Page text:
Archive for the ‘recipe’ Tag

HDR Processing Techniques – A New Video Tutorial   25 comments


Pismo Beach pier sunset, image by Mark Patton, post-processed by Rob Hanson

Pier Pressure - Image by Mark "KonaFlyer" Patton

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It’s finally here!

I’ve long wanted to create a video tutorial as a way of passing along ideas that others have contributed along the path of learning HDR processing. It took the urging of one Mark “Konaflyer” Patton to have me get down to business on the project. (Hence, the title of the image, “Pier Pressure.”) Mark had emailed, wanting to know how I achieved a certain “glossy” look to some of my HDR images. As it turns out, creating the video — and working on Mark’s brackets — was a lot more fun than I expected! Best of all, Mark has graciously agreed to let me post his image and the video for all to see in the interests of passing along knowledge to others. Thanks, Mark! Please be sure to visit Mark’s great Flickr photostream.

Perhaps… it was a bit too much fun. The resulting video turned out to be an hour long as I took Mark’s brackets from the original RAW files to the final product you see here. Although Mark has viewed this in its entirety, I had to break it into five different parts in order to satisfy the 15-minute restriction on YouTube.  That’s okay, I figure; In between segments you can get a cup of joe, slap yourself awake, or otherwise lift your spirits as we get down to some of the fine points of post-processing. I promise that next time I create a video, I’ll make it 15 minutes, or less.

I’ve included the embedded YouTube videos here. Later, when this blog post gets buried in the archives, you can access the videos via my Tutorials page. Or, if you’d like to subscribe to my YouTube channel, you can receive updates whenever new videos are posted.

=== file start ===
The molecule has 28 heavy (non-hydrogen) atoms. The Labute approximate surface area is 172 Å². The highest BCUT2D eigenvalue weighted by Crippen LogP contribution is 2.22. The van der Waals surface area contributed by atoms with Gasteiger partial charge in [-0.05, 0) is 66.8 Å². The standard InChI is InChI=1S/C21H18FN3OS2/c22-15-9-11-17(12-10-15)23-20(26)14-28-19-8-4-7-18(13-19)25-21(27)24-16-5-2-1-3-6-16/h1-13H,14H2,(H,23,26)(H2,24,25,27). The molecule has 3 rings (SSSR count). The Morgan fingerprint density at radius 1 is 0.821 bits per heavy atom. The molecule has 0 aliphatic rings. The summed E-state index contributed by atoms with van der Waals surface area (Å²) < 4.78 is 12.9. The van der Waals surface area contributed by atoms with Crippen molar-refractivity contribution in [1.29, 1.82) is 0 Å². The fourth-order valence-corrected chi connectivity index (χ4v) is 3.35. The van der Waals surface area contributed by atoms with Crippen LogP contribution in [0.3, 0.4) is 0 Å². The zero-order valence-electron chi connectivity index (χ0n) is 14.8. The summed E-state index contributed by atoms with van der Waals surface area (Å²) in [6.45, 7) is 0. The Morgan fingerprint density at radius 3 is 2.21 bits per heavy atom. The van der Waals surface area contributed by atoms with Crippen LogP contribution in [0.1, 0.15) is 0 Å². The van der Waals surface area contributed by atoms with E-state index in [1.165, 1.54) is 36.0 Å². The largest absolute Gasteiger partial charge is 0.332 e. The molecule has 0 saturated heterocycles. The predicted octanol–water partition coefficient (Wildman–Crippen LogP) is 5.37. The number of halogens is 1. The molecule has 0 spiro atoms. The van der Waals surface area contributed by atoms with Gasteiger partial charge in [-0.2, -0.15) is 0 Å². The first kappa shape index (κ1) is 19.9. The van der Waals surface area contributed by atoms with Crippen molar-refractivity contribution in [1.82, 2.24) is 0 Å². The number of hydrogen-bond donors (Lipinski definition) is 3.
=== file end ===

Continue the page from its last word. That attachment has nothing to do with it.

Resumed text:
You can view the videos directly from this blog page, or view them on YouTube. Either way, please remember to view them in 720p mode if your system is capable of that.

This is my first go at creating a video and posting it. So, if you see anything amiss, please let me know right away.  If you find anything useful or helpful in all of this, I’d love to hear about that as well. Comments and feedback are always welcomed here.

Cheers, and happy viewing.

Rob

Part 1: Includes Introduction, Image Analysis, Creating multiple tonemaps in Photomatix Pro

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Part 2: Includes Layering & Blending Tonemap Files in Photoshop CS5, Image Cleanup Techniques

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Part 3: Includes Defringing, Denoise, LAHR Sharpening

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Part 4: Includes Nik Color Efex Pro, Color Fixing

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Part 5: Includes Cropping, Finishing, Output Sharpening, Saving, and Conclusion

Dominance   Leave a comment


Image of old barn overgrown with weeds and vines, North Carolina

Dominance

Click here for a larger version from my Landscape gallery. Opens in new window.

One of the best things about living in North Carolina is that you can drive down rural roads and pretty much guarantee that you’ll find interesting old barns, houses, or tractors to shoot.  When I once complained that this sort of agricultural scene seemed to be the only interesting stuff around here, a photographer friend told me, “Shoot what you have available and make the best of it.”  Wise words.

Sometimes in post-processing, you have to return to the basics.  Although I often (read: usually) process with HDR, it’s not always called for, requiring a fallback to another strategy. The fact that it’s time-tested is just a bonus.

In this situation, there are two elements that did not allow this image to be processed with the usual HDR programs.  First, the wind was blowing very hard, so any HDR program had a problem with ghosting on the foreground tree branches as well as on some of the background foliage. (I’ve heard that the next release of Photomatix Pro will address this.  Yay!)  Second, this was taken with a Nikkor 70-300mm lens, so the amount of fine detail (leaves, pine needles, grasses) caused a microcontrast nightmare due to compression of the scene.

This image started out with Adobe Camera Raw in order to make it look as good as possible going into Photoshop.  Once in Photoshop, I applied a basic curves adjustment layer and a few Hue/Saturation layers to tone down or bring up some color. Layering on two different textures in Multiply mode added an interesting element, particularly to the sky, but also brought a bit of sepia tone to the subject area. Finally, I used NIK Color Efex Pro to adjust color contrast, and to add a darken/lighten center adjustment, bringing the eye to the building.

I don’t think this could have been done better with HDR, but then again, it isn’t a very high-contrast scene.

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